cls   : 'modus-button primary',
        text  : 'Success Button'
        xtype : 'button',
        cls   : 'modus-button info',
        text  : 'Info Button'
        xtype : 'button',
        cls   : 'modus-button danger',
        text  : 'Danger Button'

You can see that I’ve chosen to go with the cls definition versus defining a new ui using the sencha-button-ui mixin. I’ve found that this will give us greater flexibility using our own classes that we create. Compilation seems speedier as well when you avoid using heavy mixins. We’ll create lightweight classes that reduce code redundancy.

Here’s what I’ve got for the _buttons.scss file:

@mixin modus-button($color) {
  @include transition(all .25s ease);
  @include border-radius(6px);
  margin-bottom: 15px;
  font-size: 15px;
  background: $color;
  border: none;
  color: white;
  text-decoration: none;
  .x-button-label {
    padding: 10px 0;
  &.x-button-pressing {
    background: darken($color, 10);

.default {
  @include modus-button($baseColor);

.primary {
  @include modus-button($primaryColor);

.info {
  @include modus-button(#2c97de);

.danger {
  @include modus-button(#e94b35);

Simple, right? The output is fairly dramatic based on the amount of code we had to write.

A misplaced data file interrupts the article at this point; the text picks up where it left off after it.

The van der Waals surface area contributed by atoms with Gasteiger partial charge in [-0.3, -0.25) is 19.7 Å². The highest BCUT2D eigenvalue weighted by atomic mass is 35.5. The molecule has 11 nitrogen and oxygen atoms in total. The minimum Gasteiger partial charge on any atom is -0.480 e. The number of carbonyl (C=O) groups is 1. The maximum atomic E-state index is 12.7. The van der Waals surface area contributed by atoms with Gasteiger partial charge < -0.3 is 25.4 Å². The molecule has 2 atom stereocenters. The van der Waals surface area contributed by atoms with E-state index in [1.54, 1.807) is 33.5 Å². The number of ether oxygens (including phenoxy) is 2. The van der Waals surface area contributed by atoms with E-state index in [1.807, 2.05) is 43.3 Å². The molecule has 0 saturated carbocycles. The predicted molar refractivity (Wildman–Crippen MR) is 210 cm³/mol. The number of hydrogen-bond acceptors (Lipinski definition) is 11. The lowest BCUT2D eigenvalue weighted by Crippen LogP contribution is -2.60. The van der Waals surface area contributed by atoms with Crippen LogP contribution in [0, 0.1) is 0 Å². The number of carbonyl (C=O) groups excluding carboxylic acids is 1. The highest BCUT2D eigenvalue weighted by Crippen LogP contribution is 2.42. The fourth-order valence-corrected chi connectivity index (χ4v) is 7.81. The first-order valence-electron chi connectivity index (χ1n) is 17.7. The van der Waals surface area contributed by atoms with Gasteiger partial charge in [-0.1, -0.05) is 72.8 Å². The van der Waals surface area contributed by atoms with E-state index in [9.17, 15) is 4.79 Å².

st buttons

Buttons are pretty simple. What if we wanted to do something like the tabbed control at the bottom, or the titlebar on the top? Let’s start by creating a _tabs.scss and _titlebar.scss files and go from there.

Here’s _tabs.scss.

.x-toolbar {
  border: none;
  background: $baseColor;
  .x-innerhtml {
    color: white;
    font-size: 16px;

Here’s the contents for _titlebar.scss.

.x-tabbar {
  border: none;
  background: $baseColor;
  .x-tab {
    background: none;
    border: none;
    .x-button-label {
      color: white;
      padding: 10px 15px;
      text-align: center;
      font-size: 13px
    &.x-tab-active {
      .x-button-label {
        color: #02b99a;

final customized theme

Wrapping up

There is so much more to theming Sencha Touch than what was described above. My upcoming posts will detail how to integrate custom icon fonts, write and style custom components (a big part of what we do here at Modus), and how to use the new config driven system in ST 2.2 to deploy custom CSS for multiple platforms.

Make sure to follow me on twitter @dmackerman for future blog posts!

Sencha Touch 2.2 has been officially released. Read the blog post here.

This website uses cookies

These cookies are used to collect information about how you interact with our website and allow us to remember you. We use this information in order to improve and customize your browsing experience, and for analytics and metrics about our visitors both on this website and other media. To find out more about the cookies we use, see our Privacy Policy.

Please consent to the use of cookies before continuing to browse our site.

Like What You See?

Got any questions?